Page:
THe History of Hobbiton
The Hobbiton-on-Hogsback Association (1945-2021) is a non-profit organization with CBO status, serving the Eastern Cape through catering for both needy and paying children. For 76 years Hobbiton has been an iconic refuge in the mountains of Hogsback for children who could not afford a holiday and school children on adventure and education camps who could.
Approximately 7 000 less privileged children have been hosted on sponsored holiday camps at Hobbiton over the years. This legendary adventure site was built-up by service clubs, donors, schools and orphanages. Loyal staff leaders with the help of volunteers from overseas helped to create a dream adventure for children who may otherwise not have had the opportunity.
During the celebrations of VE Day (Victory of the 2nd World War) on 8 May 1945, Miss Betty Chew conceived of a fairy-tale holiday camp in Hogsback for war orphans. She organised the first camp of 16 10-year-old children at the Hydro (Hogsback Inn) on 30 September 1945.
The Women’s Volunteer Air Force established Hobbiton, driven by chairman Mrs Adriana Kohler who negotiated with the department of Lands and Forestry for the use of the outspan below the Kettlespout falls at Hogsback.
Establishment and Leadership
The founding Superintendent, ‘Uncle’ Jack Press (1947-66) pioneered the holiday camp and was supported by Rotarian David Smith. He was succeeded by Peter Bowden (1968-81). James Kantor (1984-96) followed on as superintendent after which Peter Bowden returned to take take over the reigns again where he served until 1998. Josh Paton took over as Centre Director and CEO in 1998 and served until 2018. Tonya Burton, our current Centre Director and CEO, has worked at Hobbiton for more than 20 years and is now tasked with the job of steering Hobbiton through difficult times.
Paid visits by school children and adults contributed to the costs for camps for underprivileged children and many volunteers, especially from Germany have been assistin incamp duties during their gap time at Hobbiton.
Hobbiton has suffered enormously during the last two years as a result of the lockdown regulations of Covid19. Bookings, and therefor income, came to a halt with schools not being allowed to hold camps.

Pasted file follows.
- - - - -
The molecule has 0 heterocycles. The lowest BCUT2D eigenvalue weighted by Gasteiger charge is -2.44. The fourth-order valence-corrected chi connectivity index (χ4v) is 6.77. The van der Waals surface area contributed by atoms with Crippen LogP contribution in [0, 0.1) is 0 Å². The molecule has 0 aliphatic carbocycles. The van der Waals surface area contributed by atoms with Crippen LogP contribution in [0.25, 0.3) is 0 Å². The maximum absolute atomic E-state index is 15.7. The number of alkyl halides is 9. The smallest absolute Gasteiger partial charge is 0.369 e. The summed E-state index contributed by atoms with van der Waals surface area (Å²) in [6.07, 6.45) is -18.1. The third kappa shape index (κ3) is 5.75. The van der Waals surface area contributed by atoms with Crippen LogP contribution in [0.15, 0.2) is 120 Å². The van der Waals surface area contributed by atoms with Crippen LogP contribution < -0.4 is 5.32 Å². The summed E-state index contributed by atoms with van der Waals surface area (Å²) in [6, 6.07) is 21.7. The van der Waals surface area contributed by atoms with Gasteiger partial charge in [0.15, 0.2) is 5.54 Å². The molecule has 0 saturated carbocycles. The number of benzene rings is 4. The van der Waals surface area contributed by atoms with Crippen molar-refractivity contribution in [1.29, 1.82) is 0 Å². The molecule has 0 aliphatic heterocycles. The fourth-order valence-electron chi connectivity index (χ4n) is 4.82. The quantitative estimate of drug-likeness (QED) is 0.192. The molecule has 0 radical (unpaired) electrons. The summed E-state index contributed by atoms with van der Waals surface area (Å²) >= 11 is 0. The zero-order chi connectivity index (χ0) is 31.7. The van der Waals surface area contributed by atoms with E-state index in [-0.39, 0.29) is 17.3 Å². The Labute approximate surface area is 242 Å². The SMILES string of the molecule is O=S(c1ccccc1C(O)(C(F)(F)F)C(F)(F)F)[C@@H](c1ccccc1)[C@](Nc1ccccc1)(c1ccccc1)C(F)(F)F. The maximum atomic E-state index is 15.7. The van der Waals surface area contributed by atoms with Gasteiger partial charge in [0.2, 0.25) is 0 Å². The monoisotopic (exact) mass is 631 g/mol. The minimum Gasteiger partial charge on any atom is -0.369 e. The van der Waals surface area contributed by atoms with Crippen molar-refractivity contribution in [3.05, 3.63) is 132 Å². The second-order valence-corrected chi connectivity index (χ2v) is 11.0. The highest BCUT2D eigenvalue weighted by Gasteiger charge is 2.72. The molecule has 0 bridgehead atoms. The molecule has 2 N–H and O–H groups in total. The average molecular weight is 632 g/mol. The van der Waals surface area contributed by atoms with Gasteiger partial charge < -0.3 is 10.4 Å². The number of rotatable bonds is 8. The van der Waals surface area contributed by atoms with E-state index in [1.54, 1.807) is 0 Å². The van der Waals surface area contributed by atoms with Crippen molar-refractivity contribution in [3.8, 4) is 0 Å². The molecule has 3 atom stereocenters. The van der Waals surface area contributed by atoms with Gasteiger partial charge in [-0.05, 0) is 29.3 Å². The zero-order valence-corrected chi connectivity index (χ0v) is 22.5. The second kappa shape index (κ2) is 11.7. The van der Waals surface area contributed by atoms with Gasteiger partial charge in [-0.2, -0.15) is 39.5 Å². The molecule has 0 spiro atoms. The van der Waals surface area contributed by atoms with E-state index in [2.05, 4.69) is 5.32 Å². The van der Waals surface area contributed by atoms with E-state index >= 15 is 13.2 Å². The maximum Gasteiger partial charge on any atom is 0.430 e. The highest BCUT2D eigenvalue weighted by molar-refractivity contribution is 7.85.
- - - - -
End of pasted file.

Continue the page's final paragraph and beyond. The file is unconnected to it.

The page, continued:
Leadership of Hobbiton acted immediately: staff were cut back, work-days limited, voluntary salary cuts made and facilities were put to alternate use. Leadership commitment, staff sacrifices and financial support by local residents ensured that Hobbiton did not collapse in the crisis. But Hobbiton still needs R350 000 to tide it over for the rest of the year until schools are confident to send their children back to Hobbiton. We believe this will happen and that the Vision of Hobbiton, that it develops self-confidence through self-discovery in an outdoor environment, will prevail. We appeal for your help to bring this about!
The Story of Hobbiton
In 2015, Trevor Webster, our local Historian and a member of our current Board of Directors, was tasked to write a book about the History of Hobbiton.
If you are interested to learn more, you can order this 70th birthday celebration book by contacting us.
In it you will find priceless stories of young guests at Hobbiton who are now leaders in society. It also takes you on a journey of experiences from the volunteers point of view and explore the leadership of the various people tasked with looking after this legendary adventure Campsite.
Tell your own Hobbiton Story
With over 200 000 guests at Hobbiton, there must be so may amazing stories that we need to capture. We are asking that yu share your Hobbiton story with us to be featured on ur story blog. You can do so on our contact page or in our facebook group. Please remember to share the photo moments!